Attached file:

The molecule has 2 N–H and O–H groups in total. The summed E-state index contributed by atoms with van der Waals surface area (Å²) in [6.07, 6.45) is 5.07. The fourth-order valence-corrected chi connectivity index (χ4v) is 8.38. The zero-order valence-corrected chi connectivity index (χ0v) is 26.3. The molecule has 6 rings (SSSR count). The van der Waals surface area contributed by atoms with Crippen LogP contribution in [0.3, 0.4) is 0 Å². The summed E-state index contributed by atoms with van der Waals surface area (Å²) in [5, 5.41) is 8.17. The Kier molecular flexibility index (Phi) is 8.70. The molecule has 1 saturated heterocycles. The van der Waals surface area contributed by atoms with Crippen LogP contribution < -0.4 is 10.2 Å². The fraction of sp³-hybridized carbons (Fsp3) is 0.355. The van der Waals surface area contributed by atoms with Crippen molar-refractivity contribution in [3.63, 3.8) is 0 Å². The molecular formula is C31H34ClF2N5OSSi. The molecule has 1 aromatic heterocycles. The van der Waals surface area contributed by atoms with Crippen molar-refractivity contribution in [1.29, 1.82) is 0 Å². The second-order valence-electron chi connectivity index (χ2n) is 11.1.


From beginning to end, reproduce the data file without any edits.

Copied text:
The molecule has 2 N–H and O–H groups in total. The summed E-state index contributed by atoms with van der Waals surface area (Å²) in [6.07, 6.45) is 5.07. The fourth-order valence-corrected chi connectivity index (χ4v) is 8.38. The zero-order valence-corrected chi connectivity index (χ0v) is 26.3. The molecule has 6 rings (SSSR count). The van der Waals surface area contributed by atoms with Crippen LogP contribution in [0.3, 0.4) is 0 Å². The summed E-state index contributed by atoms with van der Waals surface area (Å²) in [5, 5.41) is 8.17. The Kier molecular flexibility index (Phi) is 8.70. The molecule has 1 saturated heterocycles. The van der Waals surface area contributed by atoms with Crippen LogP contribution < -0.4 is 10.2 Å². The fraction of sp³-hybridized carbons (Fsp3) is 0.355. The van der Waals surface area contributed by atoms with Crippen molar-refractivity contribution in [3.63, 3.8) is 0 Å². The molecular formula is C31H34ClF2N5OSSi. The molecule has 1 aromatic heterocycles. The van der Waals surface area contributed by atoms with Crippen molar-refractivity contribution in [1.29, 1.82) is 0 Å². The second-order valence-electron chi connectivity index (χ2n) is 11.1.